The Teaching of Literature and Culture 
The role of literature and culture in the classroom is undergoing a dramatic 
evolution in light of the developments of the twenty-first century. The changes 
brought about by the global economy and the precipitous growth of technology have 
transformed the role of literature and culture for today’s world. Literature is 
no longer seen as an isolated discipline worthy of the humanists alone; culture 
is no longer seen as an all-inclusive phenomenon. As a result, educators and 
scholars alike must re-evaluate the ways we think of literature and culture.  
These include, but are not limited to, the ways they are taught, their influence 
on other disciplines, their holistic appeal, their broadening scope, and their 
overall imprint on how we view ourselves and others. 

Literature and culture are not exclusive to each other, but rather an integrated 
portal to the mores of societies past and present. For example, one of this 
issue’s featured articles, “Henry V, the Gulf War, and Cultural Materialism,” 
uses literature as an insight to modern events and brings the lessons of history 
into the modern age.  

One can argue that literature is often the conveyer of culture, in terms of content, 
politics, pedagogy, perspective, recount, and language. Simply by reading or 
translating literature, one inevitably learns about culture. However, the role of 
literature in the communicative foreign and second language classroom has been 
questioned in recent years in light of an increased emphasis on listening and 
speaking skills.  In addition, students have been expected to complete a regimented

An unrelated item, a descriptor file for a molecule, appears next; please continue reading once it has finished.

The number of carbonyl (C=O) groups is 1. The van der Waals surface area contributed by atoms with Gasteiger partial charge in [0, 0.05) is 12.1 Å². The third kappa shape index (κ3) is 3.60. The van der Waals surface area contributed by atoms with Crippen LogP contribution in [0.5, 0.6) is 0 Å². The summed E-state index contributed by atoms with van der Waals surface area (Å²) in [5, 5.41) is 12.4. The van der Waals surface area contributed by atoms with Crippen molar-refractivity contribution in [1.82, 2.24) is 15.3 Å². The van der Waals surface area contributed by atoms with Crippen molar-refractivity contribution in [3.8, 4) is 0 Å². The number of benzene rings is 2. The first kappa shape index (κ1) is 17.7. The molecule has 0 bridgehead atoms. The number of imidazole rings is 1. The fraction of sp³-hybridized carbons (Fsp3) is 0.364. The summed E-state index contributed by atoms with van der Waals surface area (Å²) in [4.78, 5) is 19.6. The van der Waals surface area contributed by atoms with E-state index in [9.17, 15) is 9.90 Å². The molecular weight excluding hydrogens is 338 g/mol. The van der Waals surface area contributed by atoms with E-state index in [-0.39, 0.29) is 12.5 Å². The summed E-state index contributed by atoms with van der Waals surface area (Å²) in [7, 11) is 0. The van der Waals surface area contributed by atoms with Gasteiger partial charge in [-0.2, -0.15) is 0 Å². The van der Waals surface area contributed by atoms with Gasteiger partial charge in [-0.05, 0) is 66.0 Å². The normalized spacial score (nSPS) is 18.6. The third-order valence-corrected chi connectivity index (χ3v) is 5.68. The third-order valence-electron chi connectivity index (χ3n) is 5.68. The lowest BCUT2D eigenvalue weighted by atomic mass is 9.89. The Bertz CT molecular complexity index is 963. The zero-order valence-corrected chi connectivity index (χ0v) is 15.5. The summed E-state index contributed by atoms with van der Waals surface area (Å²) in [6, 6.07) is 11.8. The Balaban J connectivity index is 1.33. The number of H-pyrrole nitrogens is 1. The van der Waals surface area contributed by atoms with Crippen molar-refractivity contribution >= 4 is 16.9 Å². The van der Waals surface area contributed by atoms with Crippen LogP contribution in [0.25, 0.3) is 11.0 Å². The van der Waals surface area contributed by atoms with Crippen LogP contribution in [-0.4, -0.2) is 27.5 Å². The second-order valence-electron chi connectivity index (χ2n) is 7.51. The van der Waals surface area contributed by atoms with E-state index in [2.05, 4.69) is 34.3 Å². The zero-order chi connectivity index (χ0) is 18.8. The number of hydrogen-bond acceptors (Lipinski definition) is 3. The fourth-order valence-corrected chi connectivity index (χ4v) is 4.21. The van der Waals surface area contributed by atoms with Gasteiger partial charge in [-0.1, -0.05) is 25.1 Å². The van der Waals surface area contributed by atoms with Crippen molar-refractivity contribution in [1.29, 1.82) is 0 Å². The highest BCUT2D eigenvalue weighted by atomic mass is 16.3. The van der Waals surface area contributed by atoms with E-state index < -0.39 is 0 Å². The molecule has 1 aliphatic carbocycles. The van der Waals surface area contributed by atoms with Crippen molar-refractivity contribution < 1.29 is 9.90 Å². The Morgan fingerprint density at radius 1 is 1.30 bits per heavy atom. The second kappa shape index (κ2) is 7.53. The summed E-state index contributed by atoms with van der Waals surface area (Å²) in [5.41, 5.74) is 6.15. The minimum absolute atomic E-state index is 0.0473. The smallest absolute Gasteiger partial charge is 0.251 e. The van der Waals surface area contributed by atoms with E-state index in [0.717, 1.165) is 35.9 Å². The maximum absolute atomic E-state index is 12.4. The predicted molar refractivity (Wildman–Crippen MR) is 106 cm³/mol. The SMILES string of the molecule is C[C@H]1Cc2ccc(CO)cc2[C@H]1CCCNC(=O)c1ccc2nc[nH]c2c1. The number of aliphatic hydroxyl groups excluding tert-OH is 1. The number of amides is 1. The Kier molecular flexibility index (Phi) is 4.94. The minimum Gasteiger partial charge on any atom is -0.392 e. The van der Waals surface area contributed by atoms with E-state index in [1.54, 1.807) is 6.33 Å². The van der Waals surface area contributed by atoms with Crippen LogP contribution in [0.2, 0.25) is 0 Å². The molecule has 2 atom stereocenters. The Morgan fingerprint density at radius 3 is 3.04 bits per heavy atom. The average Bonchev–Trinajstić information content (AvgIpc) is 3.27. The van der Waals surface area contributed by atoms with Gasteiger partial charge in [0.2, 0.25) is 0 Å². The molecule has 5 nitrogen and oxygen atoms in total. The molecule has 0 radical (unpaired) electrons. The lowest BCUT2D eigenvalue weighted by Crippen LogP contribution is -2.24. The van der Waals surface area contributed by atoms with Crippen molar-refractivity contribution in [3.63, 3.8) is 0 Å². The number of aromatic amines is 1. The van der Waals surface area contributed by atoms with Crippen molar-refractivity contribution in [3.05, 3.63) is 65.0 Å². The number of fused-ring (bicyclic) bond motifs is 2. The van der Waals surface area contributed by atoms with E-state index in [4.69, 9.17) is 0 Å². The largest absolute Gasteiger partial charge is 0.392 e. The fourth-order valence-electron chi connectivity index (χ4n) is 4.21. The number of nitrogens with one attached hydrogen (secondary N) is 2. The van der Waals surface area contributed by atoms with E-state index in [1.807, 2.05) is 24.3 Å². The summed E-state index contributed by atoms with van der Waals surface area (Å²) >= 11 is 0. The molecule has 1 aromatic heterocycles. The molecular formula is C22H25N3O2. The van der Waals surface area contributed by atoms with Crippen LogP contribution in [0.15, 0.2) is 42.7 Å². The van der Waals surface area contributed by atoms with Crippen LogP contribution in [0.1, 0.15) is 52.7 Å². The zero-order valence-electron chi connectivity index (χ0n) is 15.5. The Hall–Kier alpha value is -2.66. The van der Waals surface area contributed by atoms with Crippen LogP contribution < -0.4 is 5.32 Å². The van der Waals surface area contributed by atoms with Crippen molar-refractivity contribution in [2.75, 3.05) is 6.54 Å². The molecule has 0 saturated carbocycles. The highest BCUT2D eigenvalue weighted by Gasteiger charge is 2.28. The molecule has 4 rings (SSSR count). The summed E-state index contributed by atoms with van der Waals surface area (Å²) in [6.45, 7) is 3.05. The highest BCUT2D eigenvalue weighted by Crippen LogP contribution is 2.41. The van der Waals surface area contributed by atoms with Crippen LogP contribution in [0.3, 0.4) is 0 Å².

curriculum of composition, conversation, and grammar courses before being deemed 
“ready” for the literature classroom.  However, recent views see that literature 
can actually be used to enhance the modern language classroom, as illustrated in 
“Literature in the Modern Language Syllabus.” The proliferation of computer 
technologies has even further enhanced the opportunities to integrate language 
and culture. 

Indeed, thanks in part to the digital age, student populations are more diverse 
than ever before, resulting in the varied teaching practices, as in “Icon Poetry:  
Literature for the Non-Literate,” and learning strategies geared toward special 
and gifted education groups.  Also, the presence of diverse populations enriches 
our classrooms and promotes dialogue on subjects ranging from international 
teaching styles to larger issues of race, class, and gender and the educational 

As this issue of Academic Exchange Quarterly demonstrates, the integration of 
culture and literature into the consciousness of research and scholarship can 
only serve to enrich our understanding of others and ourselves.

Dr. Rebecca L. Chism
Assistant Professor of Foreign Language Pedagogy at Kent State University, OH